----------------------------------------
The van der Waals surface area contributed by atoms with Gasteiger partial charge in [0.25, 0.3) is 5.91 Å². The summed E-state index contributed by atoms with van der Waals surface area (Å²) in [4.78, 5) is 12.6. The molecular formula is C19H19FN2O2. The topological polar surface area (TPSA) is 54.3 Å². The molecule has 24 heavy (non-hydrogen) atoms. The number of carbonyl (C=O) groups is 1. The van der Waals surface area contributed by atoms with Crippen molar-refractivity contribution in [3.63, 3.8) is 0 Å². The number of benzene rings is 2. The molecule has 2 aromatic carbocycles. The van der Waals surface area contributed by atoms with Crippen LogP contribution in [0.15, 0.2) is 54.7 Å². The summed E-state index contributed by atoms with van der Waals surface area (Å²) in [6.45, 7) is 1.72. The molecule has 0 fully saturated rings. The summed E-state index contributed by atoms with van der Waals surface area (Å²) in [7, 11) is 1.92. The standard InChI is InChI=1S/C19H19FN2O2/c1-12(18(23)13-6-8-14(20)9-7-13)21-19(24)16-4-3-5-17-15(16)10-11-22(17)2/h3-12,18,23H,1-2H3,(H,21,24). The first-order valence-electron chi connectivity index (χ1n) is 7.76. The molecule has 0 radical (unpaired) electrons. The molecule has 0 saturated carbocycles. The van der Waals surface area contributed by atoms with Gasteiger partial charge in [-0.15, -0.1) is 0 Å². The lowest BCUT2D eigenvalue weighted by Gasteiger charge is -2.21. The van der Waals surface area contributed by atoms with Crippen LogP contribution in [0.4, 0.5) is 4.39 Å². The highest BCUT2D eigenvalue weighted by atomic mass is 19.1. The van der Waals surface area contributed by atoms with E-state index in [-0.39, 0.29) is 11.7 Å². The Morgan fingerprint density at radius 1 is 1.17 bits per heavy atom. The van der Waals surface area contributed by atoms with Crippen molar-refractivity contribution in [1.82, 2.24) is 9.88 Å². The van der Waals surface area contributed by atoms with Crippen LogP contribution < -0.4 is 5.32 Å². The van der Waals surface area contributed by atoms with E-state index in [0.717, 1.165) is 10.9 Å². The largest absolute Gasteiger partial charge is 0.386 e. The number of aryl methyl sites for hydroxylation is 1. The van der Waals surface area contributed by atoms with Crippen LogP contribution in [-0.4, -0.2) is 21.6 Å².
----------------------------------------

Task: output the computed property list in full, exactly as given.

The van der Waals surface area contributed by atoms with Gasteiger partial charge in [0.25, 0.3) is 5.91 Å². The summed E-state index contributed by atoms with van der Waals surface area (Å²) in [4.78, 5) is 12.6. The molecular formula is C19H19FN2O2. The topological polar surface area (TPSA) is 54.3 Å². The molecule has 24 heavy (non-hydrogen) atoms. The number of carbonyl (C=O) groups is 1. The van der Waals surface area contributed by atoms with Crippen molar-refractivity contribution in [3.63, 3.8) is 0 Å². The number of benzene rings is 2. The molecule has 2 aromatic carbocycles. The van der Waals surface area contributed by atoms with Crippen LogP contribution in [0.15, 0.2) is 54.7 Å². The summed E-state index contributed by atoms with van der Waals surface area (Å²) in [6.45, 7) is 1.72. The molecule has 0 fully saturated rings. The summed E-state index contributed by atoms with van der Waals surface area (Å²) in [7, 11) is 1.92. The standard InChI is InChI=1S/C19H19FN2O2/c1-12(18(23)13-6-8-14(20)9-7-13)21-19(24)16-4-3-5-17-15(16)10-11-22(17)2/h3-12,18,23H,1-2H3,(H,21,24). The first-order valence-electron chi connectivity index (χ1n) is 7.76. The molecule has 0 radical (unpaired) electrons. The molecule has 0 saturated carbocycles. The van der Waals surface area contributed by atoms with Gasteiger partial charge in [-0.15, -0.1) is 0 Å². The lowest BCUT2D eigenvalue weighted by Gasteiger charge is -2.21. The van der Waals surface area contributed by atoms with Crippen LogP contribution in [0.4, 0.5) is 4.39 Å². The highest BCUT2D eigenvalue weighted by atomic mass is 19.1. The van der Waals surface area contributed by atoms with E-state index in [-0.39, 0.29) is 11.7 Å². The Morgan fingerprint density at radius 1 is 1.17 bits per heavy atom. The van der Waals surface area contributed by atoms with Crippen molar-refractivity contribution in [1.82, 2.24) is 9.88 Å². The van der Waals surface area contributed by atoms with Crippen LogP contribution < -0.4 is 5.32 Å². The van der Waals surface area contributed by atoms with E-state index in [0.717, 1.165) is 10.9 Å². The largest absolute Gasteiger partial charge is 0.386 e. The number of aryl methyl sites for hydroxylation is 1. The van der Waals surface area contributed by atoms with Crippen LogP contribution in [-0.4, -0.2) is 21.6 Å².